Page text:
Top positive review
20 people found this helpful
Right next to the ROT for my purposes.
on August 24, 2012
I'll spare you my thoughts on the Nicomachean Ethics. I'll spare you my thoughts on Aristotle. If you've gotten this far in your search for a copy of the text, then you probably don't need to be told how wonderful Aristotle is. I'll just assume for the sake of my review that you're looking at various translations, perhaps because you don't read Greek and can't do your own. The revised Oxford translation is preferred by many of my colleagues. The Hackett, which was my first edition of the Nicomachean Ethics, seems to be generally regarded as inferior to the ROT. I still have a soft spot for aspects of Irwin's translation, but I don't use it when I'm writing and I don't use it to check my own translations. There are a couple of other newer translations floating around (Broadie and Rowe, Bartlett and Collins) but I have very limited experience with them.
Crisp has done a wonderful job here, I think. The translation is very readable and he only rarely follows the general trend of trying to inject debatably anachronistic philosophy into the text (I was a bit disappointed to see Crisp opt for "supervene" in X, but basically everyone does...so perhaps he can't be faulted). It really seems to me that "follows on" does the same work without the philosophical baggage...but, hey, why not do your own translation, right? Aristotle's arguments, especially in the later books, are often paragraph-long syllogisms and Crisp keeps things focused and as manageable as possible.
I purchased this for a two-person reading group. We were using the ROT as our baseline and I was reading the Crisp as a supplement and for the sake of checking spots that seemed particularly sticky. I think we agreed that depending on what you're hoping to find in the reading, you might prefer one translation over the other for purposes of supporting a particular line of argument, etc. If you're just reading the EN for the first time, or reading it for a seminar, I doubt you will find much to quibble with here.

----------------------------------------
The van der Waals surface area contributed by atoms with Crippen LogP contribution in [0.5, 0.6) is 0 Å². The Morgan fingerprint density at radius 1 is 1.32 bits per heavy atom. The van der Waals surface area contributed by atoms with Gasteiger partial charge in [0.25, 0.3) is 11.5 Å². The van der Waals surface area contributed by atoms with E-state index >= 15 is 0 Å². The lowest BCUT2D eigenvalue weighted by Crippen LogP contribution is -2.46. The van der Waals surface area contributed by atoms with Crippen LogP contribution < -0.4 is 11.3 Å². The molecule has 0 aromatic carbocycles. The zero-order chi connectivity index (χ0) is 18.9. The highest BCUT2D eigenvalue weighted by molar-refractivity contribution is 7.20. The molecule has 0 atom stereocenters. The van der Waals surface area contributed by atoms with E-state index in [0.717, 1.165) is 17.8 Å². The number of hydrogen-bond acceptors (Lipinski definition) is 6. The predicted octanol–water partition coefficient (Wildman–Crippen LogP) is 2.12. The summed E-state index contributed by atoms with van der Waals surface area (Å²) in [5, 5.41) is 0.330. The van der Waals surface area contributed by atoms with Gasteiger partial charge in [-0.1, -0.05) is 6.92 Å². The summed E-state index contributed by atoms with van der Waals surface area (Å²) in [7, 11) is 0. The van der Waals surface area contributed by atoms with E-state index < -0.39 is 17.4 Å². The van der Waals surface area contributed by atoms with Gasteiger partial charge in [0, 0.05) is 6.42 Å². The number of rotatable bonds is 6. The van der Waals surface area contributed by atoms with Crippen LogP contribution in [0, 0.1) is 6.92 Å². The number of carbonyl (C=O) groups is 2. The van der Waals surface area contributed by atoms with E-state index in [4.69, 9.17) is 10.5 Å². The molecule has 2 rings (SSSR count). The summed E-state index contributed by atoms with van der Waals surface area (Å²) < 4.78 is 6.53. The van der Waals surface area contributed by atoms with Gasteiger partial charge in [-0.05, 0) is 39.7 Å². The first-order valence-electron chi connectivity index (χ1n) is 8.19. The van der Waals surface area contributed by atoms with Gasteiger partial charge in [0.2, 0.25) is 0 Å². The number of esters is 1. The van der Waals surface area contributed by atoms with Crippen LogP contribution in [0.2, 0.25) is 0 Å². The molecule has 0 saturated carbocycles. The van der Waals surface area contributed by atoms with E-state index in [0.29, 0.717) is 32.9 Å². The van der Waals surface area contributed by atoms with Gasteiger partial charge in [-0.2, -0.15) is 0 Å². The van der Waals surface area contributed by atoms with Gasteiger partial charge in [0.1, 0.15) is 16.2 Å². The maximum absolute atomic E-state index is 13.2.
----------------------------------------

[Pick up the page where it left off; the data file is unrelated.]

Overall there were just as many times over the course of the group that we felt Crisp bested the ROT as there were times the opposite was true.
Not for the totally uninitiated, in my opinion. Crisp's Cambridge edition does not include notes. The recent Brown revision of the ROT has very useful notes and won't let you down for most purposes.
I'm trying to think of a nice way to sum things up...chances are if you're buying this one of the following is the case:
a) it's been assigned for a class and this was the specified edition. If so, great, I don't think you're being led in the wrong direction and you'll find Crisp very readable.
b) you're doing some research on Aristotle, Aristotle's ethics, or virtue ethics in general. Unless you're reading Aristotle's philosophy for the first time, you can probably get by without any notes...so this edition would serve you well.
c) you're just awesome all on your own and want to read Aristotle and, in particular, one of the most important and best works of philosophy ever written (oops, looks like I ended up gushing in my review after all). This is a really fine edition and I wouldn't steer anyone away from it. However, if you haven't read much philosophy you might really like having notes on difficult passages and technical terms (Crisp does have a brief glossary here, but no notes). If so, I would suggest Brown's revision of the ROT.
d) you're a graduate student and you want to compare various available translations, or compare various existing translations against your own. I think having Crisp alongside the ROT is a great combination. Then again, if this is you, you probably don't need my recommendation.
UPDATE: The other participant in my reading group reminded me of one other important (missing) feature in the Crisp edition: Crisp has included Bekker page numbers and columns, but no line numbers. At times this made getting to the same line a small hassle. It doesn't change my rating, but it is worth noting.